## Physics: Principles with Applications (7th Edition)

(a) The water gauge pressure at the house is $7.0\times 10^5~Pa$ (b) The water could reach a height of 71.5 m.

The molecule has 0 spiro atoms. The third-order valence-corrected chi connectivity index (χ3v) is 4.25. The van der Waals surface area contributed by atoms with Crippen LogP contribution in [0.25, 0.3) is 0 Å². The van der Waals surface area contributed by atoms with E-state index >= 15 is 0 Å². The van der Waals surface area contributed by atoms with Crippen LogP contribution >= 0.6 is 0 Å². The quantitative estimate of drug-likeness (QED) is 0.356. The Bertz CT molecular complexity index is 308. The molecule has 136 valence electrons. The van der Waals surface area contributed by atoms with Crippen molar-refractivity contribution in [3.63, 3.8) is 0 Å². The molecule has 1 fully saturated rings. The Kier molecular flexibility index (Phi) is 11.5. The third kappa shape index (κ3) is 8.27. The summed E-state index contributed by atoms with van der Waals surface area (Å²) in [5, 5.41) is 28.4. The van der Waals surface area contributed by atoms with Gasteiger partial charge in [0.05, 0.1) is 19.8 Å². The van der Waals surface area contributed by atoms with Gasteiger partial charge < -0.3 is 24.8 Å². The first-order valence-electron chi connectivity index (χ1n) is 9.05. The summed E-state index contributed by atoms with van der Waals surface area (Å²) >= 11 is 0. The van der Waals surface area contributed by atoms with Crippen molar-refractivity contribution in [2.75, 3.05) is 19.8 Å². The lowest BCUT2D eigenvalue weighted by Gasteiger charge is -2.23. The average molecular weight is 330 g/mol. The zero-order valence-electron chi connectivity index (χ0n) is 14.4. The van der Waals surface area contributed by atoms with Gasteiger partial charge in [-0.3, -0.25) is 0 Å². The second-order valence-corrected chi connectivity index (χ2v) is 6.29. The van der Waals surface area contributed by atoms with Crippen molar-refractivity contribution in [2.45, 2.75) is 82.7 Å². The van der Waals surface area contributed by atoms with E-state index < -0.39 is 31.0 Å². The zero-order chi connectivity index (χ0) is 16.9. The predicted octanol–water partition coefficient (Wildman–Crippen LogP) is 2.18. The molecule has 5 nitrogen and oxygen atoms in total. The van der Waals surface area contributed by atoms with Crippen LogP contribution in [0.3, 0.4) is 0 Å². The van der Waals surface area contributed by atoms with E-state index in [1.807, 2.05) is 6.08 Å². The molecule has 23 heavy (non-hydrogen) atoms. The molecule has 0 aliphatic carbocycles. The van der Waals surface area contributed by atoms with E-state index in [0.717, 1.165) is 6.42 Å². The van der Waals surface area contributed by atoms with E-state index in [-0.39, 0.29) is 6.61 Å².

(a) We can find the vertical height of the 75-meter pipe. $\frac{h_p}{75~m} = sin(61^{\circ})$ $h_p = (75~m)~sin(61^{\circ})$ $h_p = 65.5~m$ The total change in height from the top of the tank to the bottom of the pipe is 71.5 m We can find the gauge pressure at the bottom of the pipe. $P_G = \rho~g~h$ $P_G = (1.00\times 10^3~kg/m^3)(9.80~m/s^2)(71.5~m)$ $P_G = 7.0\times 10^5~Pa$ The water gauge pressure at the house is $7.0\times 10^5~Pa$. (b) We can use Bernoulli's equation to find the initial speed when the water leaves the pipe. $P_2+\frac{1}{2}\rho v_2^2 = P_1+\frac{1}{2}\rho v_1^2$ $P_0+\frac{1}{2}\rho v_2^2 = P_0 + P_G + \frac{1}{2}\rho (0)^2$ $\frac{1}{2}\rho v_2^2 = \rho~g~h$ $v_2^2 = 2~g~h$ $v_2 = \sqrt{2gh}$ $v_2 = \sqrt{(2)(9.80~m/s^2)(71.5~m)}$ $v_2 = 37.44~m/s$ The speed when the water comes out of the pipe is 37.44 m/s. We can use kinematics to find the maximum height H. $v_f^2-v_0^2 = 2gH$ $H = \frac{v_f^2-v_0^2}{2g}$ $H = \frac{(0)^2-(37.44~m/s)^2}{(2)(-9.80~m/s^2)}$ $H = 71.5~m$ The water could reach a height of 71.5 m. Note that this is the height of the top of the water tank.